Congratulations to SBS Teaching Award Winners, Spring '23

May 4, 2023
Amy Fatzinger, Margaret Wilder, Orhon Mayadar, and Andrew Charles

Amy Fatzinger, Margaret Wilder, Orhon Mayadar, and Andrew Charles

Congratulations to the recipients of 2023 Teaching Awards for the College of Social and Behavioral Sciences! We thank Margaret Wilder, Orhon Myadar, Amy Fatzinger, and Andrew Charles for their dedication to students and for creating innovative and impactful curriculum.

Margaret Wilder
Professor in the School of Geography, Development & Environment; Professor and Acting Director of Center of Latin American Studies

SBS Undergraduate Lower-Division Teaching Award

This award recognizes superior and innovative teaching in lower-division undergraduate courses.

Margaret Wilder

Margaret Wilder is a human-environment geographer with a distinguished record of scholarship on water governance and social and environmental movements

in the Southwest, the U.S border region, Mexico, and Latin America. Her transformative teaching draws directly on this research experience to help students understand the global connections that shape our everyday life in the Borderlands.

Wilder's nominators noted her "innovative and energetic teaching" of EVS 260: Introduction to Environmental Studies: Individuals, Ideas, & Institutions, a course Wilder created. The class included an interactive “Water Summit” project, a student-led, extended role-play exercise involving a fictional western water conflict.

"Dr. Wilder consistently incorporates undergraduate engagement into her classes,” wrote Carl Bauer, professor and director of the School of Geography, Development & Environment (SGDE), and Elizabeth Oglesby, associate professor in the Center for Latin American Studies and SGDE. “Her classes stimulate critical thinking, promote analytical skills, develop students’ knowledge on threshold concepts, and bring these abilities to bear in a final cumulative project."

One student wrote, “This class was an eye opening experience, and a class that I will remember forever."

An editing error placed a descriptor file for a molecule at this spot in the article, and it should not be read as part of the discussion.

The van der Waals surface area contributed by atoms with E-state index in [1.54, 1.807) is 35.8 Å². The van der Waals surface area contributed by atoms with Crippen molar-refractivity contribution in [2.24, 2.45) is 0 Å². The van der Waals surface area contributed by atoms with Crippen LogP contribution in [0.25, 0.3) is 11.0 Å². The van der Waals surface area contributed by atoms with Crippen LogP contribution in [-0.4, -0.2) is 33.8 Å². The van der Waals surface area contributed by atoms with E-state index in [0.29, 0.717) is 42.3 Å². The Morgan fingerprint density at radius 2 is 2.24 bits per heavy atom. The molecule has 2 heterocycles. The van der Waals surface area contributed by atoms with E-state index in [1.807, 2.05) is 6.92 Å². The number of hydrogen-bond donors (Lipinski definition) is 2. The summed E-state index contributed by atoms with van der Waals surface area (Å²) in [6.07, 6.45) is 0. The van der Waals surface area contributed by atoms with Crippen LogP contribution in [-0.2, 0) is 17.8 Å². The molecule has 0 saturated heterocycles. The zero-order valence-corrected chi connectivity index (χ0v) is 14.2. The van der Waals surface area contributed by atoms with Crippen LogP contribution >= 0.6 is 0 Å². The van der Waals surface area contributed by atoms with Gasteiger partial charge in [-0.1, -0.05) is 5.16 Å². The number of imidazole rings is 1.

Another wrote, “Honestly, I would say this is my favorite exercise I have ever done in a class, and I wish that more teachers would take a similar approach to incorporate an interactive project in class that emulates a real-life scenario."

Orhon Mayadar, Associate Professor, School of Geography, Development & Environment

SBS Undergraduate Upper-Division Teaching Award

This award recognizes superior and innovative teaching in upper-division undergraduate courses.

Orhon Myadar

Orhon Myadar teaches the course GEOG373: Political Geography, covering important themes such as nationalism, territory, borders and mobility, conflict and militarism, geopolitics, globalization, human security, and intervention.

Myadar helps students engage the concepts and theories from class to everyday contexts through applied assignments. In one assigment, students are given real cases of people who were wrongly convicted of crimes. They are then divided into groups and assigned the roles of judge and jury. Students learn how easy it is for innocent people to find themselves behind bars, and how the system disproportionately targets those who are already marginalized in society.

The award committee noted, “Dr. Myadar demonstrates an ability to effectively combine rigor, structure, and empathy to a course that is inherently challenging to lead. She asks students to critically engage with the literature and apply their learning to current global politics.”

One student wrote, "Professor Myadar was an exceptional professor. Throughout the course I learned so much through the content she prepared, the lessons, and her passion for teaching."